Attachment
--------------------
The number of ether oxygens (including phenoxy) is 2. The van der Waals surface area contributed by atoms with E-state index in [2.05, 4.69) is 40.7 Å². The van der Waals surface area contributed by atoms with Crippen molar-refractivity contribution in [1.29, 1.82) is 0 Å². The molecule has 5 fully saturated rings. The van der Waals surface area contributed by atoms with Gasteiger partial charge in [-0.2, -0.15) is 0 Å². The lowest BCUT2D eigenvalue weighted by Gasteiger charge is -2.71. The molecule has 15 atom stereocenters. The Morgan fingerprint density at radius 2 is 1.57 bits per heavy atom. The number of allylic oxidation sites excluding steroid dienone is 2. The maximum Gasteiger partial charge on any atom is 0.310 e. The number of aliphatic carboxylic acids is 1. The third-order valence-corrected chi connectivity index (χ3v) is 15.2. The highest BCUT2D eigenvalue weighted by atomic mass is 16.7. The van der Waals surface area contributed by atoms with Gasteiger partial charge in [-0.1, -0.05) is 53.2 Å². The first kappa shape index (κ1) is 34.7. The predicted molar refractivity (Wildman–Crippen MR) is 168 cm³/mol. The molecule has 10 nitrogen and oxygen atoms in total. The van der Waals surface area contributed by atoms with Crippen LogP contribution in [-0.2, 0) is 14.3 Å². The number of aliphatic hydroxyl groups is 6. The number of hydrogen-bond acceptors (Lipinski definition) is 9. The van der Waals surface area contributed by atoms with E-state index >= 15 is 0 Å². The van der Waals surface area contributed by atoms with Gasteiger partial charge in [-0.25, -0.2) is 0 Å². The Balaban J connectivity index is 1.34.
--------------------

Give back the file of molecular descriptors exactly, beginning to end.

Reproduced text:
The number of ether oxygens (including phenoxy) is 2. The van der Waals surface area contributed by atoms with E-state index in [2.05, 4.69) is 40.7 Å². The van der Waals surface area contributed by atoms with Crippen molar-refractivity contribution in [1.29, 1.82) is 0 Å². The molecule has 5 fully saturated rings. The van der Waals surface area contributed by atoms with Gasteiger partial charge in [-0.2, -0.15) is 0 Å². The lowest BCUT2D eigenvalue weighted by Gasteiger charge is -2.71. The molecule has 15 atom stereocenters. The Morgan fingerprint density at radius 2 is 1.57 bits per heavy atom. The number of allylic oxidation sites excluding steroid dienone is 2. The maximum Gasteiger partial charge on any atom is 0.310 e. The number of aliphatic carboxylic acids is 1. The third-order valence-corrected chi connectivity index (χ3v) is 15.2. The highest BCUT2D eigenvalue weighted by atomic mass is 16.7. The van der Waals surface area contributed by atoms with Gasteiger partial charge in [-0.1, -0.05) is 53.2 Å². The first kappa shape index (κ1) is 34.7. The predicted molar refractivity (Wildman–Crippen MR) is 168 cm³/mol. The molecule has 10 nitrogen and oxygen atoms in total. The van der Waals surface area contributed by atoms with Crippen LogP contribution in [-0.2, 0) is 14.3 Å². The number of aliphatic hydroxyl groups is 6. The number of hydrogen-bond acceptors (Lipinski definition) is 9. The van der Waals surface area contributed by atoms with E-state index >= 15 is 0 Å². The van der Waals surface area contributed by atoms with Gasteiger partial charge in [-0.25, -0.2) is 0 Å². The Balaban J connectivity index is 1.34.